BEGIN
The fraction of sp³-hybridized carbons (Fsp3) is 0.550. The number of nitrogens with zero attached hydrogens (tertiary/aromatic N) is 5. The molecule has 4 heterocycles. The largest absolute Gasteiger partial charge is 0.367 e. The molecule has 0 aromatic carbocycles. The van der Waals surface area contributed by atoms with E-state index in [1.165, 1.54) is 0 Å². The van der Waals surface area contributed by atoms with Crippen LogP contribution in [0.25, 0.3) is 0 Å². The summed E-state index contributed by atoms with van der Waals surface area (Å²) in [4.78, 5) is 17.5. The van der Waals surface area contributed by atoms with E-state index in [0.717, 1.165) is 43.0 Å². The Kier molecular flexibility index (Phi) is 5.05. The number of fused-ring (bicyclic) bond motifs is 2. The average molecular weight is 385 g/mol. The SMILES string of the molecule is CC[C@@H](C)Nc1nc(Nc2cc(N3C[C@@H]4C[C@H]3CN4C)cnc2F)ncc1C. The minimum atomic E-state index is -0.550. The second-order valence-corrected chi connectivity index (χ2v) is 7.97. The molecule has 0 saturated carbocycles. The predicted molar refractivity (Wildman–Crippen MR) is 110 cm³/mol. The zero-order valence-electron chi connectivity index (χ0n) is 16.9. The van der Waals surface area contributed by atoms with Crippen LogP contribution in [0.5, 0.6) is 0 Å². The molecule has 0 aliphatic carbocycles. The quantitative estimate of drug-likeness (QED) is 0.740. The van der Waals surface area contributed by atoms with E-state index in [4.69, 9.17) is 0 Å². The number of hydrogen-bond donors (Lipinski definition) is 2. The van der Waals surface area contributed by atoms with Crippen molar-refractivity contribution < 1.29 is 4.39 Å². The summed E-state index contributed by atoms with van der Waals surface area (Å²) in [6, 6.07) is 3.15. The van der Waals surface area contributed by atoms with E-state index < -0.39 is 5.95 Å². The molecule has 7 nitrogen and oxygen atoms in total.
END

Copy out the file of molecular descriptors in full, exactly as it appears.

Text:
The fraction of sp³-hybridized carbons (Fsp3) is 0.550. The number of nitrogens with zero attached hydrogens (tertiary/aromatic N) is 5. The molecule has 4 heterocycles. The largest absolute Gasteiger partial charge is 0.367 e. The molecule has 0 aromatic carbocycles. The van der Waals surface area contributed by atoms with E-state index in [1.165, 1.54) is 0 Å². The van der Waals surface area contributed by atoms with Crippen LogP contribution in [0.25, 0.3) is 0 Å². The summed E-state index contributed by atoms with van der Waals surface area (Å²) in [4.78, 5) is 17.5. The van der Waals surface area contributed by atoms with E-state index in [0.717, 1.165) is 43.0 Å². The Kier molecular flexibility index (Phi) is 5.05. The number of fused-ring (bicyclic) bond motifs is 2. The average molecular weight is 385 g/mol. The SMILES string of the molecule is CC[C@@H](C)Nc1nc(Nc2cc(N3C[C@@H]4C[C@H]3CN4C)cnc2F)ncc1C. The minimum atomic E-state index is -0.550. The second-order valence-corrected chi connectivity index (χ2v) is 7.97. The molecule has 0 saturated carbocycles. The predicted molar refractivity (Wildman–Crippen MR) is 110 cm³/mol. The zero-order valence-electron chi connectivity index (χ0n) is 16.9. The van der Waals surface area contributed by atoms with Crippen LogP contribution in [0.5, 0.6) is 0 Å². The molecule has 0 aliphatic carbocycles. The quantitative estimate of drug-likeness (QED) is 0.740. The van der Waals surface area contributed by atoms with E-state index in [4.69, 9.17) is 0 Å². The number of hydrogen-bond donors (Lipinski definition) is 2. The van der Waals surface area contributed by atoms with Crippen molar-refractivity contribution < 1.29 is 4.39 Å². The summed E-state index contributed by atoms with van der Waals surface area (Å²) in [6, 6.07) is 3.15. The van der Waals surface area contributed by atoms with E-state index < -0.39 is 5.95 Å². The molecule has 7 nitrogen and oxygen atoms in total.